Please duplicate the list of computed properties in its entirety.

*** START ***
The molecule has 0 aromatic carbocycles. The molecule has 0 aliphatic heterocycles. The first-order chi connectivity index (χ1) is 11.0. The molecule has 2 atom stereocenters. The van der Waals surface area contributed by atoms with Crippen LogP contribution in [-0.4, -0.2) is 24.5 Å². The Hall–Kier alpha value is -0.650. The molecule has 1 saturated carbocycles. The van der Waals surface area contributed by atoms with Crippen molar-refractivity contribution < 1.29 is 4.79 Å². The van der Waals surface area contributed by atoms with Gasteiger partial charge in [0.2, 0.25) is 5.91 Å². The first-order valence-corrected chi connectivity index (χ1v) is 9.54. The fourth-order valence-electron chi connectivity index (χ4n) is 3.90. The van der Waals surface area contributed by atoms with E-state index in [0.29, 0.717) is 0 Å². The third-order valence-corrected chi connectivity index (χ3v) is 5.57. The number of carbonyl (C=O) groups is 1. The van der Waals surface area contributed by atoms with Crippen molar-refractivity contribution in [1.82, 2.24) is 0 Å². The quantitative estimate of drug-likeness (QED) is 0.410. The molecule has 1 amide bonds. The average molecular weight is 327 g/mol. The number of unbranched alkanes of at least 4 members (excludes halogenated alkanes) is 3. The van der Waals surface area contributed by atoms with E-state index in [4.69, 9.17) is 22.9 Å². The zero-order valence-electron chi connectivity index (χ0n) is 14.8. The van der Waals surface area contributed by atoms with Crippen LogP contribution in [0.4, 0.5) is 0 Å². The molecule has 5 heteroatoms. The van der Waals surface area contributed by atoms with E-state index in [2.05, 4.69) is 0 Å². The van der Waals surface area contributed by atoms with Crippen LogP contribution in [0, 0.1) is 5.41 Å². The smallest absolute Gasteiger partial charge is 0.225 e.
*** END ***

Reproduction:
The molecule has 0 aromatic carbocycles. The molecule has 0 aliphatic heterocycles. The first-order chi connectivity index (χ1) is 11.0. The molecule has 2 atom stereocenters. The van der Waals surface area contributed by atoms with Crippen LogP contribution in [-0.4, -0.2) is 24.5 Å². The Hall–Kier alpha value is -0.650. The molecule has 1 saturated carbocycles. The van der Waals surface area contributed by atoms with Crippen molar-refractivity contribution < 1.29 is 4.79 Å². The van der Waals surface area contributed by atoms with Gasteiger partial charge in [0.2, 0.25) is 5.91 Å². The first-order valence-corrected chi connectivity index (χ1v) is 9.54. The fourth-order valence-electron chi connectivity index (χ4n) is 3.90. The van der Waals surface area contributed by atoms with E-state index in [0.29, 0.717) is 0 Å². The third-order valence-corrected chi connectivity index (χ3v) is 5.57. The number of carbonyl (C=O) groups is 1. The van der Waals surface area contributed by atoms with Crippen molar-refractivity contribution in [1.82, 2.24) is 0 Å². The quantitative estimate of drug-likeness (QED) is 0.410. The molecule has 1 amide bonds. The average molecular weight is 327 g/mol. The number of unbranched alkanes of at least 4 members (excludes halogenated alkanes) is 3. The van der Waals surface area contributed by atoms with E-state index in [4.69, 9.17) is 22.9 Å². The zero-order valence-electron chi connectivity index (χ0n) is 14.8. The van der Waals surface area contributed by atoms with Crippen LogP contribution in [0.4, 0.5) is 0 Å². The molecule has 5 heteroatoms. The van der Waals surface area contributed by atoms with E-state index in [2.05, 4.69) is 0 Å². The van der Waals surface area contributed by atoms with Crippen LogP contribution in [0, 0.1) is 5.41 Å². The smallest absolute Gasteiger partial charge is 0.225 e.